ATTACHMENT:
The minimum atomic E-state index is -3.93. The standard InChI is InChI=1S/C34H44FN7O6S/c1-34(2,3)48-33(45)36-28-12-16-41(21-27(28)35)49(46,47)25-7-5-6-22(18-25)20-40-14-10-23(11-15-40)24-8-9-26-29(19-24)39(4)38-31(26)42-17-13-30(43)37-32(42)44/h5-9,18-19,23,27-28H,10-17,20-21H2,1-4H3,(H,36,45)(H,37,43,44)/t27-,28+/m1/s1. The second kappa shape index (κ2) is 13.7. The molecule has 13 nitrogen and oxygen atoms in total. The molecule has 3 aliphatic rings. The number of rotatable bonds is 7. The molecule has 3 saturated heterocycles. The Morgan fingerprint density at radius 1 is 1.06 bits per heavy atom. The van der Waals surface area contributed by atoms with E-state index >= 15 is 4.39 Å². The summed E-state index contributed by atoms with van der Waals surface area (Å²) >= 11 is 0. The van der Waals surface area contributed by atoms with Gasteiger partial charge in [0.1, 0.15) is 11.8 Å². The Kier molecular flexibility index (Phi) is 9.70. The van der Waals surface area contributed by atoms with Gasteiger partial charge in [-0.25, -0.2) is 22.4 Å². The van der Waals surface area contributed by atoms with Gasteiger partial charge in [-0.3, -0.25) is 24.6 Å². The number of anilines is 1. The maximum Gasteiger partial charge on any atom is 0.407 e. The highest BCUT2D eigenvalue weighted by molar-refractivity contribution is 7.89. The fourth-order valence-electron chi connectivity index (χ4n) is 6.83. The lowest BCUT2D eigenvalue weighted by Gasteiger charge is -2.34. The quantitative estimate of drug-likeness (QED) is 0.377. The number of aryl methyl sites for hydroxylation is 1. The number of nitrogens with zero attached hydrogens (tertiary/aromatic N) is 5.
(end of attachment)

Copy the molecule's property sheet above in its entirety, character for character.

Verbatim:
The minimum atomic E-state index is -3.93. The standard InChI is InChI=1S/C34H44FN7O6S/c1-34(2,3)48-33(45)36-28-12-16-41(21-27(28)35)49(46,47)25-7-5-6-22(18-25)20-40-14-10-23(11-15-40)24-8-9-26-29(19-24)39(4)38-31(26)42-17-13-30(43)37-32(42)44/h5-9,18-19,23,27-28H,10-17,20-21H2,1-4H3,(H,36,45)(H,37,43,44)/t27-,28+/m1/s1. The second kappa shape index (κ2) is 13.7. The molecule has 13 nitrogen and oxygen atoms in total. The molecule has 3 aliphatic rings. The number of rotatable bonds is 7. The molecule has 3 saturated heterocycles. The Morgan fingerprint density at radius 1 is 1.06 bits per heavy atom. The van der Waals surface area contributed by atoms with E-state index >= 15 is 4.39 Å². The summed E-state index contributed by atoms with van der Waals surface area (Å²) >= 11 is 0. The van der Waals surface area contributed by atoms with Gasteiger partial charge in [0.1, 0.15) is 11.8 Å². The Kier molecular flexibility index (Phi) is 9.70. The van der Waals surface area contributed by atoms with Gasteiger partial charge in [-0.25, -0.2) is 22.4 Å². The van der Waals surface area contributed by atoms with Gasteiger partial charge in [-0.3, -0.25) is 24.6 Å². The number of anilines is 1. The maximum Gasteiger partial charge on any atom is 0.407 e. The highest BCUT2D eigenvalue weighted by molar-refractivity contribution is 7.89. The fourth-order valence-electron chi connectivity index (χ4n) is 6.83. The lowest BCUT2D eigenvalue weighted by Gasteiger charge is -2.34. The quantitative estimate of drug-likeness (QED) is 0.377. The number of aryl methyl sites for hydroxylation is 1. The number of nitrogens with zero attached hydrogens (tertiary/aromatic N) is 5.